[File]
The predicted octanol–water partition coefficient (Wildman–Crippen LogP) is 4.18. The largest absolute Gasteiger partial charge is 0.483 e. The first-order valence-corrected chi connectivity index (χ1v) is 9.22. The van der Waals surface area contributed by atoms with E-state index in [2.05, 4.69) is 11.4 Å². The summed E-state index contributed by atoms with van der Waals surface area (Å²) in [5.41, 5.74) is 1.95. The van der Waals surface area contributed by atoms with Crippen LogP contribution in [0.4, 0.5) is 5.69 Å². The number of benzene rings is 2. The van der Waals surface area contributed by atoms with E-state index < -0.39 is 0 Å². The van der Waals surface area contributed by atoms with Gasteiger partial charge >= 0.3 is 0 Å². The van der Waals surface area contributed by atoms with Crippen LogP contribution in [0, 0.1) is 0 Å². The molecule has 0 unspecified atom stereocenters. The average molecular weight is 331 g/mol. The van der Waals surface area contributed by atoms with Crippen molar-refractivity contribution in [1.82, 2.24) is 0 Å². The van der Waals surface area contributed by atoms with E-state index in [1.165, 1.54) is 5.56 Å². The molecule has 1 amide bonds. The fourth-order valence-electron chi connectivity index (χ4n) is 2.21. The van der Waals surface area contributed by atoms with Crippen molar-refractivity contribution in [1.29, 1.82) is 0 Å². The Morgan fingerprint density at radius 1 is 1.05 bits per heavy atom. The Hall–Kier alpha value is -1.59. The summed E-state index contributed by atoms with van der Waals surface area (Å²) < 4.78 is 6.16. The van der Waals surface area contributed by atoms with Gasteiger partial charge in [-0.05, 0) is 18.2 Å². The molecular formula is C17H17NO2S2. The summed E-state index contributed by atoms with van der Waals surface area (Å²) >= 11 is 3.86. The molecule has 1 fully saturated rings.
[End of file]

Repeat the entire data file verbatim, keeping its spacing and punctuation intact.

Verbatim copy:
The predicted octanol–water partition coefficient (Wildman–Crippen LogP) is 4.18. The largest absolute Gasteiger partial charge is 0.483 e. The first-order valence-corrected chi connectivity index (χ1v) is 9.22. The van der Waals surface area contributed by atoms with E-state index in [2.05, 4.69) is 11.4 Å². The summed E-state index contributed by atoms with van der Waals surface area (Å²) in [5.41, 5.74) is 1.95. The van der Waals surface area contributed by atoms with Crippen LogP contribution in [0.4, 0.5) is 5.69 Å². The number of benzene rings is 2. The van der Waals surface area contributed by atoms with E-state index < -0.39 is 0 Å². The van der Waals surface area contributed by atoms with Gasteiger partial charge >= 0.3 is 0 Å². The van der Waals surface area contributed by atoms with Crippen LogP contribution in [0, 0.1) is 0 Å². The molecule has 0 unspecified atom stereocenters. The average molecular weight is 331 g/mol. The van der Waals surface area contributed by atoms with Crippen molar-refractivity contribution in [1.82, 2.24) is 0 Å². The van der Waals surface area contributed by atoms with E-state index in [1.165, 1.54) is 5.56 Å². The molecule has 1 amide bonds. The fourth-order valence-electron chi connectivity index (χ4n) is 2.21. The van der Waals surface area contributed by atoms with Crippen molar-refractivity contribution in [1.29, 1.82) is 0 Å². The Morgan fingerprint density at radius 1 is 1.05 bits per heavy atom. The Hall–Kier alpha value is -1.59. The summed E-state index contributed by atoms with van der Waals surface area (Å²) < 4.78 is 6.16. The van der Waals surface area contributed by atoms with Gasteiger partial charge in [-0.05, 0) is 18.2 Å². The molecular formula is C17H17NO2S2. The summed E-state index contributed by atoms with van der Waals surface area (Å²) >= 11 is 3.86. The molecule has 1 fully saturated rings.